Moving onto another design, I decided to attempt a tap
thread assembly using thicker (6mm) material this time. The design is easier, but the construction takes more work and tools. Picture 1
shows the tap and die set needed in manual construction phase.
In particular, I'll be using a 2Mx0.4 tap
to provide a fixture for 2M rounded head metal screws; a bit like the ones in picture 2
; the tap device is shown in picture 3
Tapping the cube will involve drilling a hole that is the inner diameter of the screw. The tap is then screwed in carefully by hand to provide the thread for the metal screw. The screw passes through the laser cut hole with no force and then ratchets the other face to join at a 90 degree angle. This is a preferred method of joining wood when using screws and a butt join.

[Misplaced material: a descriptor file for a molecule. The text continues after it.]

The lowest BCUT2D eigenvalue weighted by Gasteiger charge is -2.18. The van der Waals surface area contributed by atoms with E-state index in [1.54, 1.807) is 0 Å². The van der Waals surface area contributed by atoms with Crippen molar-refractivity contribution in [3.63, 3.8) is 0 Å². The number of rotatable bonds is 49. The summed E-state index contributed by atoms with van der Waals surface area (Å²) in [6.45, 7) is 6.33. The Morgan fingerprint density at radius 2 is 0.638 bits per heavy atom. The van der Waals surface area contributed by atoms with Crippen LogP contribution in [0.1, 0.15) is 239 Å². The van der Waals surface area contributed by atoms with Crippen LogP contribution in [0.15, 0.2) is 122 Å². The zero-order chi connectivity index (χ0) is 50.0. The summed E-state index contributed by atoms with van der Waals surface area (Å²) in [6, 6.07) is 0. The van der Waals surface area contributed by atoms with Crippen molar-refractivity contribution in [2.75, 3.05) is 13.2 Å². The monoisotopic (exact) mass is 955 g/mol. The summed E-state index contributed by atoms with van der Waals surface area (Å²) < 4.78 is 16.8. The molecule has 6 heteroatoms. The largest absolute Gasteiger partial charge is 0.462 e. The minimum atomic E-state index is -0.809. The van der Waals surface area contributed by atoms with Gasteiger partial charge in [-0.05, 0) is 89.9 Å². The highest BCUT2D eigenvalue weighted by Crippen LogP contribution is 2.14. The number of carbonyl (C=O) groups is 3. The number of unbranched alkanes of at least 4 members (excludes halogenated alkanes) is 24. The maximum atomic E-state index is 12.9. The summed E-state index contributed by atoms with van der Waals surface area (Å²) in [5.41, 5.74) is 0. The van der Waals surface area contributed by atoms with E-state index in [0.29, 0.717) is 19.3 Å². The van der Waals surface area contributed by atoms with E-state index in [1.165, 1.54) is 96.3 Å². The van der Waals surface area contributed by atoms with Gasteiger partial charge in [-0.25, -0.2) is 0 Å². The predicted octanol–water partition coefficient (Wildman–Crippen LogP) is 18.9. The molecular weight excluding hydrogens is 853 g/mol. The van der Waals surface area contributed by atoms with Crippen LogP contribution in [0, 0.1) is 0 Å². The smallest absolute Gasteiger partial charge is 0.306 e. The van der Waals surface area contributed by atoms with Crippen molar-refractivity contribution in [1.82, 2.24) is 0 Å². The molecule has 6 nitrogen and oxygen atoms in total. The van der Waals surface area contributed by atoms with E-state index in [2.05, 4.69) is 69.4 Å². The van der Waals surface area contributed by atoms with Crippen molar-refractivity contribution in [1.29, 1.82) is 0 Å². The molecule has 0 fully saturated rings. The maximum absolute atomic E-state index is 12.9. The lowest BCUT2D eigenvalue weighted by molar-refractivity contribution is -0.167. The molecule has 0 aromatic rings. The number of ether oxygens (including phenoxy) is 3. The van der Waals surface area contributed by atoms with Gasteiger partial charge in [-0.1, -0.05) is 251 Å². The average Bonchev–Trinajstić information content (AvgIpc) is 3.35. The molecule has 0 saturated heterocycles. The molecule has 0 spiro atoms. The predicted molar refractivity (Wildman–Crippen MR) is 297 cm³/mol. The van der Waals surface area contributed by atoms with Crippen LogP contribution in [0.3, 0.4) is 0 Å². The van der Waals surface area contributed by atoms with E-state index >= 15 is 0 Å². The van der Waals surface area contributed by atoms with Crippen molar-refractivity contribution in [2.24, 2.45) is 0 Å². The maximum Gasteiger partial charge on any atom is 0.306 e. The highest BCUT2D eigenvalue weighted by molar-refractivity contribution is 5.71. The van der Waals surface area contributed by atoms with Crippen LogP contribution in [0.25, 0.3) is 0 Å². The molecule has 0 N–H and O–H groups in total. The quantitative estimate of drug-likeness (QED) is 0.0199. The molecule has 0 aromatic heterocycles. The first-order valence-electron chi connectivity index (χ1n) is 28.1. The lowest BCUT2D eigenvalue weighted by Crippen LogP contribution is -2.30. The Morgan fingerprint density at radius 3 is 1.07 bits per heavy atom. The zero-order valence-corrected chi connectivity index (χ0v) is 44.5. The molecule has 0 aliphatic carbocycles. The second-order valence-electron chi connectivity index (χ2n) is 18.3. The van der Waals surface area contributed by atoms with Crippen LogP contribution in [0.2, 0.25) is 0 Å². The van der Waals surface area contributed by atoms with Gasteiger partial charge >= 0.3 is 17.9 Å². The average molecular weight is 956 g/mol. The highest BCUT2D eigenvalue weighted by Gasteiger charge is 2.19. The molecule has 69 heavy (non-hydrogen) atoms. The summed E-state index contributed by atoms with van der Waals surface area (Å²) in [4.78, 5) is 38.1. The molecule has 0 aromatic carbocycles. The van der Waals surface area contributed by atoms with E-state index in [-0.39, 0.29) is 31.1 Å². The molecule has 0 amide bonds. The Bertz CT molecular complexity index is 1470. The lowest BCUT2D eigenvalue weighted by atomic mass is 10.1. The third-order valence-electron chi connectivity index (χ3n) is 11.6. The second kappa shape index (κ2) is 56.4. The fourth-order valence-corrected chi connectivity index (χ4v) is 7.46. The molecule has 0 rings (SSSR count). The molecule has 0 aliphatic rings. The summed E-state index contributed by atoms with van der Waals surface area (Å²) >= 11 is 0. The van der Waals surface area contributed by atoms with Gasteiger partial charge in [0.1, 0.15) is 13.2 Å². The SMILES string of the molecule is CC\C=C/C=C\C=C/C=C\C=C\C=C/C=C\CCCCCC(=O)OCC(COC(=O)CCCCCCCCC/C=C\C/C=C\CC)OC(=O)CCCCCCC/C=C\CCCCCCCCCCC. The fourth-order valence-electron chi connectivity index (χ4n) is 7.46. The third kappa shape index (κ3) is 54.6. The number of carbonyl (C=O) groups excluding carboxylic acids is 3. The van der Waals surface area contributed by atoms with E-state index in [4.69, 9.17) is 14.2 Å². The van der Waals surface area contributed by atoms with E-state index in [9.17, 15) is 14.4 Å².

A handy hint when it comes to reusing and storing screws is to use component snap-lock bags that you normally get with electronics equipment. Reuse screws and plastic packaging to save the planet! See picture 4
You can see the SketchUp design in pictures 5 and 6
The following video shows how to snap together objects in in Inkscape to minimise laser cut lines, set some Ponoko specific parameters (like line thickness) and then save as an EPS file.
For easier "snapping" in Inkscape, use File > Document Properties
, select the Snap
tab, and then check the Snap nodes to objects
The final 2D layout can be seen in picture 7
, notice the black lines I use to illustrated shared edges. This layout will be adjusted for Ponoko before submitting (and more designs squeezed onto the template).Picture 8
shows the Ponoko site ready for cutting; notice how the material and cutting costs have risen a little from the previous tutorial because we are now cutting thicker and more expensive material. When I changed the round holes to square holes the costs dropped a little.
Curves take longer to cut and are charged accordingly. You have to make a decision between the aesthetics and the cost of your design.